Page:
Facility management using mobile devices

A method includes docking a mobile device in a docking station and providing, by the mobile device, identification information to the docking station, where the identification information identifies a user associated with the mobile device. The method also includes forwarding, by the docking station, the identification information to a network device, and receiving, by the network device, the identification information. The method also includes updating, by the network device, a database based on the received identification information.

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Description
BACKGROUND INFORMATION

Employees of companies frequently travel to various company work sites or work from different offices within a single site. This makes it difficult to track the location of all employees at any given time. As a result, managing company facilities that include mobile employees is also very difficult.

BRIEF DESCRIPTION OF THE DRAWINGS

FIG. 1 illustrates an exemplary network in which systems and methods described herein may be implemented;

FIG. 2 illustrates an exemplary configuration of the docking station of FIG. 1;

FIG. 3 illustrates an exemplary configuration of logic components implemented in one or more of the devices of FIG. 1;

FIG. 4 is a flow diagram illustrating exemplary processing associated with devices included in the network of FIG. 1;

FIG. 5 is an exemplary table stored in the server of FIG. 1;

FIG. 6 illustrates another exemplary network in which systems and methods described herein may be implemented;

FIG. 7 illustrates exemplary logic components stored in the mobile device of FIG. 7; and

FIG. 8 is a flow diagram illustrating exemplary processing associated with devices included in the network of FIG. 6.

DETAILED DESCRIPTION OF PREFERRED EMBODIMENTS

The following detailed description refers to the accompanying drawings. The same reference numbers in different drawings may identify the same or similar elements. Also, the following detailed description does not limit the invention.

Implementations described herein relate to identifying an employee's location based on a location of his/her mobile device. For example, a user may “dock” his/her mobile device in a docking station that communicates with a server. The server may receive presence information when the mobile device is docked and update an employee database indicating the location of the employee. In another implementation, the user's mobile device may be used to authenticate the user. For example, the user's credentials or personal information may be stored in the mobile device. In such an implementation, a secured location may include a device that interacts with the mobile device to determine whether the user will be granted access to the secured location.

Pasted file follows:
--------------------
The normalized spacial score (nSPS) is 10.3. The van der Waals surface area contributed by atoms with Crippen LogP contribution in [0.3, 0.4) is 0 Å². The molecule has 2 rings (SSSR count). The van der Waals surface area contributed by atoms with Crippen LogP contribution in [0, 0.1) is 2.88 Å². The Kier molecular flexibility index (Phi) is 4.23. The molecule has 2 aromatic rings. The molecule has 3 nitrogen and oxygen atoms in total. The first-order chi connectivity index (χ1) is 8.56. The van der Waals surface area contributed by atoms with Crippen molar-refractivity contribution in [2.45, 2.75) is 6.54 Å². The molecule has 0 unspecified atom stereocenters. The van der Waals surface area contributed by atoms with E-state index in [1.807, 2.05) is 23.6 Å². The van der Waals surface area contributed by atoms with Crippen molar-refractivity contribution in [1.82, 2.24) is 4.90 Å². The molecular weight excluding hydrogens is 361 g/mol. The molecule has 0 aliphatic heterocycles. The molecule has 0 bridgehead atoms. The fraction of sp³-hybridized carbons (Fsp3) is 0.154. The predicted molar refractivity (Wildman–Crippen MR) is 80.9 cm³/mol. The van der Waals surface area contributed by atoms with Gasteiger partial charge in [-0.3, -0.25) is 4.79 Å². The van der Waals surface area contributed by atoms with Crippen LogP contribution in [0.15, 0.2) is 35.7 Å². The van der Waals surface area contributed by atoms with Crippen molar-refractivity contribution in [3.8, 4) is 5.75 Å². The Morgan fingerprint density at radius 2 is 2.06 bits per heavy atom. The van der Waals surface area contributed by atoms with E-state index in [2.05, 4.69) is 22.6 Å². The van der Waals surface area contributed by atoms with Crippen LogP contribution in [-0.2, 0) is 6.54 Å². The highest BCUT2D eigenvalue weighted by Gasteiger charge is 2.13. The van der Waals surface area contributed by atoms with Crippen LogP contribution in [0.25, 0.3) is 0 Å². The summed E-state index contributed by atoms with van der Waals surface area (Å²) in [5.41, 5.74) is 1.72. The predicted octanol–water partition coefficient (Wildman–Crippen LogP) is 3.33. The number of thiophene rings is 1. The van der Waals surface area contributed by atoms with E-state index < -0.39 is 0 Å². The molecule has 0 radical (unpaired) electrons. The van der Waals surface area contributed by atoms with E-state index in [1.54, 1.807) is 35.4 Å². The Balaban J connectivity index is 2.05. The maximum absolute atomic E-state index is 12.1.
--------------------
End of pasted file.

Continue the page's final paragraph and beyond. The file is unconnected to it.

FIG. 1 is a block diagram of an exemplary network 100 in which systems and methods described herein may be implemented. Network 100 may include docking stations 110-1 through 110-3 (referred to individually as docking station 110 or collectively as docking stations 110), mobile devices 120-1 through 120-3 (referred to individually as mobile device 120 or collectively as mobile devices 120), server 130 and network 140.

Docking station 110 may include a Voice over Internet Protocol (VoIP) device that has a connection to a VoIP network and which also has a docking port which permits a mobile device (e.g., mobile device 120) to be “docked” with docking station 110. While docked in docking station 110, docking station 110 may interact with mobile device 120 and also communicate with network 140 via a wired or wireless connection. For example, docking station 110 may connect to other devices in network 100 via a local area network (LAN), wide area network (WAN) or metropolitan area network (MAN) included in network 140.

Mobile device 120 may include, for example, a cellular telephone (e.g., a smart phone), a tablet computer, a personal digital assistant (PDA), a netbook or other type of digital computing device that has the capability to communicate via one or more networks. As discussed above, mobile device 120 may be “docked” with docking station 110, as illustrated by mobile device 120-1 and 120-3 being physically connected to mobile device 110. Mobile device 120 may also be “undocked,” as illustrated by mobile device 120-2, by physically removing mobile device 120-1 from docking station 110-2, as illustrated by the arrow labeled “undocked” in FIG. 1.